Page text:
The lobby at Stonehenge Village.
It’s not just one gym. Several local building owners are now facing heat for excluding rent-stabilized tenants from amenities offered to their neighbors in the same building who pay market rates.
State assemblywoman Linda Rosenthal announced on Sunday that she’s introducing a bill that would “penalize landlords who discriminate against rent-regulated tenants by prohibiting their access to new amenities and common areas, such as fitness rooms, rooftop decks, pools, and playrooms and reserving them exclusively for market rate tenants.”
In the release about her bill, Rosenthal said she’s heard from tenants at several buildings where management has kept them from using pools and other amenities available to market rate tenants. She claims they are “separate and unequal.”
“The rent-regulated tenants living in the Greystone, located at 212 West 91st Street, have been prohibited from using a new gym, despite offers to pay a monthly fee to use it. Assemblymember Rosenthal wrote a letter to the owners of 230 West 76th Street/235 West 75th Street, who were also denying rent-regulated tenants gym access that was provided to market rate tenants. In other buildings Assemblymember Rosenthal is working with, landlords provide free shuttle service between the building and nearby subway stops to market rate tenants only and have also installed pools, game rooms and play areas for market rate tenants only.”
The Daily News reported that the owner of the Windermere on West End and 92nd “has banned rent-stabilized tenants from using the building’s new gym, pool, children’s play room, lounge and rooftop patio.”
Rosenthal says her bill will hit landlords who violate it with a $25,000 fine and make them forfeit rent increases until the violation is fixed.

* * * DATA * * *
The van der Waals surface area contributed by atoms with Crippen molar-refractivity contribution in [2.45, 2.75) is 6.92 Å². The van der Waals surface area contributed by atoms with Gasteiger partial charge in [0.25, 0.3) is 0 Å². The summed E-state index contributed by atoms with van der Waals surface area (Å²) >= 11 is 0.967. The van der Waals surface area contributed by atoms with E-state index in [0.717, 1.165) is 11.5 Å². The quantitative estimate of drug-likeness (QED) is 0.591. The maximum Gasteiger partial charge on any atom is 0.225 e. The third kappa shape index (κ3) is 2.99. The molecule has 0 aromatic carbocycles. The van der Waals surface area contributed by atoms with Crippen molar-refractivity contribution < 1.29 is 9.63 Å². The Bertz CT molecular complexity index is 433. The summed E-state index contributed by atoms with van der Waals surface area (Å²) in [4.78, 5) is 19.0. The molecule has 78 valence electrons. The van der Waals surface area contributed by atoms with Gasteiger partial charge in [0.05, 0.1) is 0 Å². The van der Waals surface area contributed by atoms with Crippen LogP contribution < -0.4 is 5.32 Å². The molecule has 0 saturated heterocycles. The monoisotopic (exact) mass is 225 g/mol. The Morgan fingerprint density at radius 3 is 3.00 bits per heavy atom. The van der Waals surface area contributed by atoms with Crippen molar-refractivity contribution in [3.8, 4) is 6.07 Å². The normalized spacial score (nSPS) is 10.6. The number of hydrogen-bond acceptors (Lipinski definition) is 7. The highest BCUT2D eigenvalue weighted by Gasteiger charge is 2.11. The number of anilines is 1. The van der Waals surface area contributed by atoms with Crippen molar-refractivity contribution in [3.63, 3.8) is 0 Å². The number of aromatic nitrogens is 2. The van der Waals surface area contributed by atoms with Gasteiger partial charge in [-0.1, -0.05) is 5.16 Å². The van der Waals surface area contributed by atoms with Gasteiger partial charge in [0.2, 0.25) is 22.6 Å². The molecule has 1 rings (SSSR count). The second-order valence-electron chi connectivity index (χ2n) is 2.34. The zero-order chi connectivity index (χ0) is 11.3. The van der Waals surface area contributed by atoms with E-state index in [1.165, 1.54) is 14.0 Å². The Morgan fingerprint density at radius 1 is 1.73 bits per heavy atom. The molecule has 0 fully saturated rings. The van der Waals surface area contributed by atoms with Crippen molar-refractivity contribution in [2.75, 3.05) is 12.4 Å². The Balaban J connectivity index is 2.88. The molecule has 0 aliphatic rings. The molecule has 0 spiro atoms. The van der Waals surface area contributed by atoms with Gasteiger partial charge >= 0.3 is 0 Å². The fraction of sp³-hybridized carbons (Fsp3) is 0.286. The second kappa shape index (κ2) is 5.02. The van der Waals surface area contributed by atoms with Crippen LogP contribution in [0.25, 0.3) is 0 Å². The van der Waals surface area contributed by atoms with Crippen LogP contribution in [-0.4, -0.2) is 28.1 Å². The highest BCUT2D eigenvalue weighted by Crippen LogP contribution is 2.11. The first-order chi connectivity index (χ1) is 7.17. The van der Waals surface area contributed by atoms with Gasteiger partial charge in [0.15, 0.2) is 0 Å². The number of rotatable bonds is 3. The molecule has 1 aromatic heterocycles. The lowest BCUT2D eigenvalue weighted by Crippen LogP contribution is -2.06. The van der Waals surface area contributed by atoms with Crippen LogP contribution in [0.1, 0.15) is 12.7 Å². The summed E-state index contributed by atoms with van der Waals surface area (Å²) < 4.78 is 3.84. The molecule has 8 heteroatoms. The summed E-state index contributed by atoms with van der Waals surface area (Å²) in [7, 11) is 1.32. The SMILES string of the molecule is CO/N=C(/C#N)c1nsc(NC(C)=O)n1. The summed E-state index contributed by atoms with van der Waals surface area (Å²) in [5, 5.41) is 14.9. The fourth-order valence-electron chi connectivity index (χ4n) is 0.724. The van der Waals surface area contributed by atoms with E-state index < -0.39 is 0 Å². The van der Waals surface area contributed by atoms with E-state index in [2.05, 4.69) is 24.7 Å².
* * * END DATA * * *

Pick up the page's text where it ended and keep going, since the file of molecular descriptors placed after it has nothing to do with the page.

The issue first gained steam after tenants at Stonehenge Village on West 97th street protested the management’s decision to lock them out of a new gym in the lobby. Public Advocate Letitia James has since filed a discrimination complaint about the practice with the New York City Human Rights Commission.
Tenants have said they offered to pay to use the gym, but the management wouldn’t even allow that. Marcia Horowitz, a spokesperson for Stonehenge Partners, did not get back to us about whether the building had refused the tenants’ request. But she said “everything we have done regarding this matter is in full compliance with all laws.”
She said that the building has put in several other enhancements that benefit everyone.
“We have to date invested over $5 million towards systems and upgrades to the common areas at Stonehenge Village, including the lobbies and rear courtyard. These improvements benefit all new and existing tenants alike. The small gym we built and opened last week is different in that it is aimed specifically at new and prospective tenants who expect certain amenities and incentives that are commonly available to market rate renters. Our ability to attract residents at market rates, which in this Upper West Side neighborhood are as much as three times the average paid by our rent-subsidized tenants, and to maintain high occupancy is critical to the overall financial health of the building which is in every tenants‘ interest. Our goal at Stonehenge Village is to provide a well-managed, high quality building for all our tenants.”
We checked with a lawyer to see whether he thought the tenants had a case. David Kaminsky, who represents tenants and landlords in disputes, sent the following response:
“[I]f the rent stabilized tenants were not provided the service of a gym amenity at the inception of their tenancy they have no right to the service and no right to complain about the refusal of the landlord to provide such service. The reason is that since the gym service was not initially provided to the rent stabilized tenants, it is not a service that the tenants were initially paying for as a portion of the rent. However, the only way to be absolutely sure is to file a complaint with the State of New York DHCR and see if DHCR concludes that the rent stabilized tenants are entitled to use the Gym without paying an extra gym fee.”
BrickUnderground also talked to lawyers who were skeptical that a legal challenge could win. Said one: “I strongly suspect the landlord is completely within his rights to do it.”
Of course, those legal rights could change if the state passes Rosenthal’s bill.
On Monday, Community Board 7’s housing committee will discuss this issue, along with residents of Stonehenge Village. The meeting starts at 6:30 and is at 250 West 87th Street.